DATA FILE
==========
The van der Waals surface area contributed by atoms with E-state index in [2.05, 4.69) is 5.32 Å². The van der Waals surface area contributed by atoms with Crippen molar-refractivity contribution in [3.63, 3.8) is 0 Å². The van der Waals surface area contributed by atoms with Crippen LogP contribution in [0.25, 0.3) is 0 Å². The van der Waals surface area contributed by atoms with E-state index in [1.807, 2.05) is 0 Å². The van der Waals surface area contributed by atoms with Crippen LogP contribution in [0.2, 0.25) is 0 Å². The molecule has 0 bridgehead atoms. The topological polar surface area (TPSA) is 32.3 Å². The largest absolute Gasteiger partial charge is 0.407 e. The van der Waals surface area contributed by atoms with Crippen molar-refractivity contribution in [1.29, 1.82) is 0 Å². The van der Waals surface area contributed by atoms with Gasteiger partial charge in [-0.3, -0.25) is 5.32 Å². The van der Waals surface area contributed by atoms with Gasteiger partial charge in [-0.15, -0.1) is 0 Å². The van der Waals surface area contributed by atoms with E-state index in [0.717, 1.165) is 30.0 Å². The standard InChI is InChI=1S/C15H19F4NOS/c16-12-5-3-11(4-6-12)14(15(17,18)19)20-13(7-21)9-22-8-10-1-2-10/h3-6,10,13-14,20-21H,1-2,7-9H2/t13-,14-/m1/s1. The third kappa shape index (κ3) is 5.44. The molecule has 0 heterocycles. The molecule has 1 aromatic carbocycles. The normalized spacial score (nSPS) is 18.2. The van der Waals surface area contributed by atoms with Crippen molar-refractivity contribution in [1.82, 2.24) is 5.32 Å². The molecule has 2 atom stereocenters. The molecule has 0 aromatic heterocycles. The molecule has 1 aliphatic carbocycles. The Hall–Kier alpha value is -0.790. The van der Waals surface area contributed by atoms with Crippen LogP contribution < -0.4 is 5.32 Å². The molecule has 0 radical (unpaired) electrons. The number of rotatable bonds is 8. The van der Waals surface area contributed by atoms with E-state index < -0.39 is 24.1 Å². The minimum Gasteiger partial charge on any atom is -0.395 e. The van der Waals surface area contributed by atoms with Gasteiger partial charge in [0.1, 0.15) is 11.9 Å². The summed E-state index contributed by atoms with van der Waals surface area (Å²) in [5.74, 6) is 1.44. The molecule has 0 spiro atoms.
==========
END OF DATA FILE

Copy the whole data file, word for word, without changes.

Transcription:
The van der Waals surface area contributed by atoms with E-state index in [2.05, 4.69) is 5.32 Å². The van der Waals surface area contributed by atoms with Crippen molar-refractivity contribution in [3.63, 3.8) is 0 Å². The van der Waals surface area contributed by atoms with Crippen LogP contribution in [0.25, 0.3) is 0 Å². The van der Waals surface area contributed by atoms with E-state index in [1.807, 2.05) is 0 Å². The van der Waals surface area contributed by atoms with Crippen LogP contribution in [0.2, 0.25) is 0 Å². The molecule has 0 bridgehead atoms. The topological polar surface area (TPSA) is 32.3 Å². The largest absolute Gasteiger partial charge is 0.407 e. The van der Waals surface area contributed by atoms with Crippen molar-refractivity contribution in [1.29, 1.82) is 0 Å². The van der Waals surface area contributed by atoms with Gasteiger partial charge in [-0.3, -0.25) is 5.32 Å². The van der Waals surface area contributed by atoms with Gasteiger partial charge in [-0.15, -0.1) is 0 Å². The van der Waals surface area contributed by atoms with E-state index in [0.717, 1.165) is 30.0 Å². The standard InChI is InChI=1S/C15H19F4NOS/c16-12-5-3-11(4-6-12)14(15(17,18)19)20-13(7-21)9-22-8-10-1-2-10/h3-6,10,13-14,20-21H,1-2,7-9H2/t13-,14-/m1/s1. The third kappa shape index (κ3) is 5.44. The molecule has 0 heterocycles. The molecule has 1 aromatic carbocycles. The normalized spacial score (nSPS) is 18.2. The van der Waals surface area contributed by atoms with Crippen molar-refractivity contribution in [1.82, 2.24) is 5.32 Å². The molecule has 2 atom stereocenters. The molecule has 0 aromatic heterocycles. The molecule has 1 aliphatic carbocycles. The Hall–Kier alpha value is -0.790. The van der Waals surface area contributed by atoms with Crippen LogP contribution < -0.4 is 5.32 Å². The molecule has 0 radical (unpaired) electrons. The number of rotatable bonds is 8. The van der Waals surface area contributed by atoms with E-state index < -0.39 is 24.1 Å². The minimum Gasteiger partial charge on any atom is -0.395 e. The van der Waals surface area contributed by atoms with Gasteiger partial charge in [0.1, 0.15) is 11.9 Å². The summed E-state index contributed by atoms with van der Waals surface area (Å²) in [5.74, 6) is 1.44. The molecule has 0 spiro atoms.